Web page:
As well as cutting start-up time and overall risk, costs can also be saved. 3D modelling can lower costs by up to 30%, for example, while 15% can be saved on the overall installed cost through design optimization.

Data captured during design and construction can also add value throughout the nuclear lifecycle.

One of the main challenges the sector faces is scattered, unstructured data from legacy plants. By recording and storing data from the start, we can also help to optimize processes in the operations and decommissioning stages.

Digital’s role in asset management and plant life extension

Digital twins can simulate and evaluate alternative maintenance and operational strategies, enabling you to identify the most cost-effective options for your plant.

Then there’s AI-powered predictive maintenance, which can lower unplanned downtime by 35%, saving tens of millions in asset failure prevention and providing a secure energy supply. Its use has also been proven to extend a site’s useful life by 10% – critical given the plant life extensions currently being implemented across the UK.

Digital’s role in decommissioning and waste management

As an operational plant comes to the end of its life, digital plays a part. By capturing and making data available, those involved can have a 360° view of a plant and can determine efficiencies that will accelerate the dismantling and demolition of plants, freeing up valuable real estate for new nuclear facilities to be built.

Webcast recording: The Decommissioning & Re-purposing eco-system – vital to the energy transition

Plugging the skills gap

We also need digital to overcome the challenge of a shrinking skilled workforce. The knowledge of industry stalwarts should be gathered and stored before it becomes lost, plus automation can provide efficiencies and help tackle workforce attrition by augmenting human personnel.

Furthermore, robotics can ensure the continued safety of staff. By replacing people with remotely-operated robots in hazardous situations, workers’ exposure to radiation is lowered, if not entirely removed.

Image credit: SNC-Lavalin

Robots also aren’t restricted to how long they can work in a hazardous environment. Using such tools means time working onsite can be increased and tasks completed faster. Consider this – a 20% schedule saving over a 120-year decommissioning program could reduce overall timescales by a generation.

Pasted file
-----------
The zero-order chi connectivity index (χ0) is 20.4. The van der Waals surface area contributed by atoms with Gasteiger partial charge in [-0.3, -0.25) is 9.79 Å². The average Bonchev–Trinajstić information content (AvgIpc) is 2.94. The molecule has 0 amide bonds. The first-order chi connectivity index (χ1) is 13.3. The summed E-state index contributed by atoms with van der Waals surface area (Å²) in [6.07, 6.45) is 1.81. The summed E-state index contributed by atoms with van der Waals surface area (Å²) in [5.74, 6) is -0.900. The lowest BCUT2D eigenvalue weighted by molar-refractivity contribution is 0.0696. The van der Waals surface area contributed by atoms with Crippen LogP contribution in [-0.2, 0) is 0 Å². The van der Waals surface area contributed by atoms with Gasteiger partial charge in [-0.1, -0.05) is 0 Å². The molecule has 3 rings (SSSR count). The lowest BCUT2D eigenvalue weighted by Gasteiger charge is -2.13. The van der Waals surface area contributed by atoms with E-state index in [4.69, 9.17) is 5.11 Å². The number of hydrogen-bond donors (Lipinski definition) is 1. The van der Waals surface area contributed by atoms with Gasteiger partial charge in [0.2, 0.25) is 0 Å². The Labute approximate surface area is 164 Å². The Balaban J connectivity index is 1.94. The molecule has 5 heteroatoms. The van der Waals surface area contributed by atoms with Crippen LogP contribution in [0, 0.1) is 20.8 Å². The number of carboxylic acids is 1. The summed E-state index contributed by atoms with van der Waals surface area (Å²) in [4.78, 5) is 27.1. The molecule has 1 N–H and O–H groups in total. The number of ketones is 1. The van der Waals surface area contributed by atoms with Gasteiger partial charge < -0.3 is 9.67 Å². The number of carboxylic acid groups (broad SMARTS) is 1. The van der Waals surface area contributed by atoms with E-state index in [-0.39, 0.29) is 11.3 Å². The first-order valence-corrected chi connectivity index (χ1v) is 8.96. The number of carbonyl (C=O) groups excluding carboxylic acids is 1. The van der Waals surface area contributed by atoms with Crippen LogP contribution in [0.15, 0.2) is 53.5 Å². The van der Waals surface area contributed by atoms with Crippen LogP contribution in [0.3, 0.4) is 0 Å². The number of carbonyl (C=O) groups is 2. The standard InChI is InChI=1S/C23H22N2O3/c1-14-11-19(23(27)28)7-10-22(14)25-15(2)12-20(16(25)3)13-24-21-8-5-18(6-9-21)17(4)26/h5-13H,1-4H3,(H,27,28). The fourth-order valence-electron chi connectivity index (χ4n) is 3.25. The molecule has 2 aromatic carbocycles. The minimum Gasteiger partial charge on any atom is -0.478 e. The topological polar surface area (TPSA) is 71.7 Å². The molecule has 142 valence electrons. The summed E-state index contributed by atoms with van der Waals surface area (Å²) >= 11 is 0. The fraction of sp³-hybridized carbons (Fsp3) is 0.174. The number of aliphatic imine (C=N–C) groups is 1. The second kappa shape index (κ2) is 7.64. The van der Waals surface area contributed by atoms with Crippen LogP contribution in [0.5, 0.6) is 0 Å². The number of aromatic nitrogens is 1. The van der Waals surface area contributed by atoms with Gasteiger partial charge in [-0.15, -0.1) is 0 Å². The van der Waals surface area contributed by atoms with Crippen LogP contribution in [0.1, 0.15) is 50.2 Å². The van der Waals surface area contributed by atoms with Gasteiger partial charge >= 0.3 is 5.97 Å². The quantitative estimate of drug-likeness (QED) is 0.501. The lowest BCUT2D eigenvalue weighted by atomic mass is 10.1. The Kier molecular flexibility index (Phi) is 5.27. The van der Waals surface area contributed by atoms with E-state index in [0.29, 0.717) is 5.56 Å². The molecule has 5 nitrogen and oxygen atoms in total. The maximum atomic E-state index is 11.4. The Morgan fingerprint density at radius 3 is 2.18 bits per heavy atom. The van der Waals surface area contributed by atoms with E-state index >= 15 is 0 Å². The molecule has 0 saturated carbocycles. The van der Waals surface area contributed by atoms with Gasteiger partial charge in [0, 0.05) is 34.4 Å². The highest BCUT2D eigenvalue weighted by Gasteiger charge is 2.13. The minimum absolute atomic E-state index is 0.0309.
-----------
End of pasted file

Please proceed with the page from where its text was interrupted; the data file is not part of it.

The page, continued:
Barriers to break

Looking forward, nuclear simply cannot afford not to embrace technology. If it’s to meet its potential, we need the benefits of digital – efficiency, reduced costs, increased safety and sustainability – but there are several barriers standing in the way of the sector’s digital transformation.

Firstly, we need to ensure people don’t feel threatened by technologies such as AI and robotics, which have been developed to augment rather than replace. Then we need to improve confidence in cybersecurity. Trust is low, yet it’s actually been proven that people are the weakest link, as 99% of cyberattacks use techniques such as phishing to trick users into installing malware.

The boardroom also has a role to play by embracing new business models that require investment up front to realize long-term efficiencies. However, that shouldn’t be too tough, as the pandemic brought to the forefront how invaluable technology can be and has already accelerated investment.

We need to take learning from the rapid progress achieved during the last three years, as well as the sense of urgency that powered it. If we don’t, nuclear simply won’t be able to achieve its full potential as a central part of the UK’s net zero energy system.

Read more about the nuclear sector’s digitalization journey in SNC-Lavalin’s report, Digital in nuclear: our vision for 2035.

This post appeared first on Power Engineering.